With a string of daring strikes despite rising pressure from U.S. and Iraqi forces, Islamic State fighters have unleashed a wave of suicide attacks against civilian and military targets in Iraq this week, creating carnage in the streets of Baghdad and raising new questions about the status of the U.S.-backed campaign to defeat the jihadist group.
At least 80 people were killed and over 100 were wounded after a massive car bomb ripped through a crowded market in eastern Baghdad’s Sadr City on Wednesday. Dual suicide attacks in western Baghdad targeting Iraqi police stations claimed the lives of two policemen and injuring dozens others.
Islamic State quickly claimed credit for the police station bombings and the Sadr City attack, which took place less than a week after followers of influential Shi’ite cleric Muqtada al-Sadr breached the highly-fortified “Green Zone” in a show of defiance against Prime Minister Haider al-Abadi’s government.
On Thursday, hundreds of Mr. al-Sadr’s supporters again flooded the streets of Baghdad after the attacks, demanding the Abadi regime take action to secure the capital against Islamic State, also known as ISIS and ISIL.
Pentagon spokesman Capt. Jeff Davis said the brutal Islamic State terror attacks against civilians will likely accelerate as American and Iraqi forces inch closer to launching the battle to retake Mosul, Iraq’s second largest city, from Islamic State control.
“What I think we are talking about … is terrorist attacks and this is something we can expect ISIS is going to continue to do” as Iraqi and U.S. forces gear up for the long-awaited assault on Mosul.
But some say the attacks expose the vulnerability of the capital and the failure of Iraq’s police, military and security forces to coordinate their efforts.
“There is a multitude of security forces and no higher authority coordinating them,” an unnamed senior Iraqi intelligence official told the Associated Press.
In Syria, meanwhile, Islamic State forces have also made gains in recent days close to the ancient city of Syria, which fell to the forces of Syrian President Bashar Assad in March in a major propaganda coup for the regime.
Capt. Davis said Islamic State’s latest strikes were not a sign that Islamic State was able to retake ground lost to U.S. and Iraqi forces in Iraq.
“I do not think this is indicative that this is the type of offensive toward regaining territory,” Capt. Davis said,
Iraqi and Kurdish forces, with U.S. air support, have dug in along the northern and western sides of Mosul. Defense Secretary Ashton Carter told Congress earlier this month that those forces will be in position to begin the Mosul offensive by early June.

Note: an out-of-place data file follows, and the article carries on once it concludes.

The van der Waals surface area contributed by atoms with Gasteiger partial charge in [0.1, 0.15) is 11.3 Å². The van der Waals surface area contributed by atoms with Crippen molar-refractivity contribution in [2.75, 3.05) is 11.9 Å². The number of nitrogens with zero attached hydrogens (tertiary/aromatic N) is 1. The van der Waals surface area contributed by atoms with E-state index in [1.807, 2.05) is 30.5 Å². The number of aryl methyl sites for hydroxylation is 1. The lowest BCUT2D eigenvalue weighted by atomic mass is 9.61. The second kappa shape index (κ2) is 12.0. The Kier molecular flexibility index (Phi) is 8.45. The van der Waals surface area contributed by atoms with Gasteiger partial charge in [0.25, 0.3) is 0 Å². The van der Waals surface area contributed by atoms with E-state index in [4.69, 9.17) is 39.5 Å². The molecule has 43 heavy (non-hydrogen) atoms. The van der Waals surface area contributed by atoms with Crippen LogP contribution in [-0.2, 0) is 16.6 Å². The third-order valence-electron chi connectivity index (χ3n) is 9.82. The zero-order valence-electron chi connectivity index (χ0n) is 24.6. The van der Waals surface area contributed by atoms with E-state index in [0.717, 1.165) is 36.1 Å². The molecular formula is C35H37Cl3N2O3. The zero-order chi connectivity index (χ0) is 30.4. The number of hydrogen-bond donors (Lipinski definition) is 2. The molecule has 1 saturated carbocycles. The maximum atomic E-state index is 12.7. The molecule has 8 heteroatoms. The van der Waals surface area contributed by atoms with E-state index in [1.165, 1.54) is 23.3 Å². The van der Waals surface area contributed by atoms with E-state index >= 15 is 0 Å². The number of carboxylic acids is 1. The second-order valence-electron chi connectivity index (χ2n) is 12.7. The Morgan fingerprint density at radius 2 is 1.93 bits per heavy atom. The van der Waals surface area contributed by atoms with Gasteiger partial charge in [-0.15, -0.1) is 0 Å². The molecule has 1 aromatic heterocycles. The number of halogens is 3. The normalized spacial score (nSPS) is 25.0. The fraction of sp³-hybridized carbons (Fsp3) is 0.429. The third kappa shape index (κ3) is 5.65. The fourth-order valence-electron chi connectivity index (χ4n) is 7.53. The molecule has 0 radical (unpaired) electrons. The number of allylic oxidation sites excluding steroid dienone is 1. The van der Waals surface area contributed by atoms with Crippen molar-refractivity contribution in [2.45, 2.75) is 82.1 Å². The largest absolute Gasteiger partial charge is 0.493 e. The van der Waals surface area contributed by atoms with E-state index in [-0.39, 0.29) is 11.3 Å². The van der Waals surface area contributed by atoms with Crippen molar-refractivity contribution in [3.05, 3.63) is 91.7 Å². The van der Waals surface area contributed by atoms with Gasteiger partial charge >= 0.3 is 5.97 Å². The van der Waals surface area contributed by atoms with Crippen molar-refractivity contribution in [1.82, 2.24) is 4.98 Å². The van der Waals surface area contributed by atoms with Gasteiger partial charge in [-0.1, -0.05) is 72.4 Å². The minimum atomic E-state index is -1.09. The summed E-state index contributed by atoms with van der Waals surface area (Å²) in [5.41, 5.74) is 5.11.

President Obama ordered an additional 217 U.S. military trainers and special operations forces into Iraq to support the pending assault into the city. Roughly 3,500 to 5,000 U.S. service members are on the ground in Iraq and Syria battling ISIS. Mr. Obama has said publicly he expects the campaign to recapture Mosul will be underway by the end of the year.
But Director of National Intelligence James Clapper contradicted that, saying that the capture of Mosul will take much longer.
“We will retake Mosul, but it will take a long time and be very messy.” Mr. Clapper said in an interview with the Washington Post. “I don’t see that happening in this administration.”
The timing of the long-awaited assault to retake Mosul from Islamic State control will be decided by Iraq, not U.S. commanders, according to the Pentagon.
“The movement into Mosul is something that is going to be determined by the Iraqi security forces,” Capt. Davis said Thursday. “This is their timeline, it’s their battle plan, it’s their country and their territory, and we will be in support of them in whatever timeline or sequencing of operations they plan to take.”
In Syria, al Qaeda fighters and other ultraconservative Sunni insurgents seized a predominantly Alawite village in central Syria on Thursday, sparking fears of sectarian violence as families from the village were reported missing by activists, the Associated Press reported.
Syrian Prime Minister Wael al-Halqi said “terrorists” were killing residents of the village of Zaara, previously controlled by the government. Syrian state media claimed that the jihadist forces had looted and destroyed homes.
Clashes continued into the afternoon as government or allied Russian aircraft pounded rebel positions, the Britain-based Syrian Observatory for Human Rights said, adding that seven militants were killed.
— This article was based in part on wire service reports.